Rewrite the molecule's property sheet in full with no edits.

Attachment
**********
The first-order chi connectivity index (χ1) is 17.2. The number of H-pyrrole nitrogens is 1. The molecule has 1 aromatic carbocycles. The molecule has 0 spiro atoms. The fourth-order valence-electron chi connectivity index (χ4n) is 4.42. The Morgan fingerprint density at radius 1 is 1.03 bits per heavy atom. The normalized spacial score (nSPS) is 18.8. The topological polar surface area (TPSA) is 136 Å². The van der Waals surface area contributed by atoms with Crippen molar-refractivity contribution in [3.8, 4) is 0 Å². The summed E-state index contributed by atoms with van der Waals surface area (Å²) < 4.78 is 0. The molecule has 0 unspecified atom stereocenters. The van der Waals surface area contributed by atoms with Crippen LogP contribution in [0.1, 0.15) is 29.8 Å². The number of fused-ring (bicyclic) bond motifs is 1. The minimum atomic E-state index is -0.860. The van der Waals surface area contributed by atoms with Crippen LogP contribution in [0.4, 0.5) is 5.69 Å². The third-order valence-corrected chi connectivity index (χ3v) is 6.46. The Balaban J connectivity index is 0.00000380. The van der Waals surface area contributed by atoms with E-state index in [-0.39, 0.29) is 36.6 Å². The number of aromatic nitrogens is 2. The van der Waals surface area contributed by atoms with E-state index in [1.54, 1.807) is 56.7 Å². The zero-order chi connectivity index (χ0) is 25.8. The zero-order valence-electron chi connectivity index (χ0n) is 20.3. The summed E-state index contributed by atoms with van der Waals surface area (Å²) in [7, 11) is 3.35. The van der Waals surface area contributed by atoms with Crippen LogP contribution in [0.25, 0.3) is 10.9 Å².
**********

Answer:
The first-order chi connectivity index (χ1) is 17.2. The number of H-pyrrole nitrogens is 1. The molecule has 1 aromatic carbocycles. The molecule has 0 spiro atoms. The fourth-order valence-electron chi connectivity index (χ4n) is 4.42. The Morgan fingerprint density at radius 1 is 1.03 bits per heavy atom. The normalized spacial score (nSPS) is 18.8. The topological polar surface area (TPSA) is 136 Å². The van der Waals surface area contributed by atoms with Crippen molar-refractivity contribution in [3.8, 4) is 0 Å². The summed E-state index contributed by atoms with van der Waals surface area (Å²) < 4.78 is 0. The molecule has 0 unspecified atom stereocenters. The van der Waals surface area contributed by atoms with Crippen LogP contribution in [0.1, 0.15) is 29.8 Å². The number of fused-ring (bicyclic) bond motifs is 1. The minimum atomic E-state index is -0.860. The van der Waals surface area contributed by atoms with Crippen LogP contribution in [0.4, 0.5) is 5.69 Å². The third-order valence-corrected chi connectivity index (χ3v) is 6.46. The Balaban J connectivity index is 0.00000380. The van der Waals surface area contributed by atoms with E-state index in [-0.39, 0.29) is 36.6 Å². The number of aromatic nitrogens is 2. The van der Waals surface area contributed by atoms with E-state index in [1.54, 1.807) is 56.7 Å². The zero-order chi connectivity index (χ0) is 25.8. The zero-order valence-electron chi connectivity index (χ0n) is 20.3. The summed E-state index contributed by atoms with van der Waals surface area (Å²) in [7, 11) is 3.35. The van der Waals surface area contributed by atoms with Crippen LogP contribution in [0.25, 0.3) is 10.9 Å².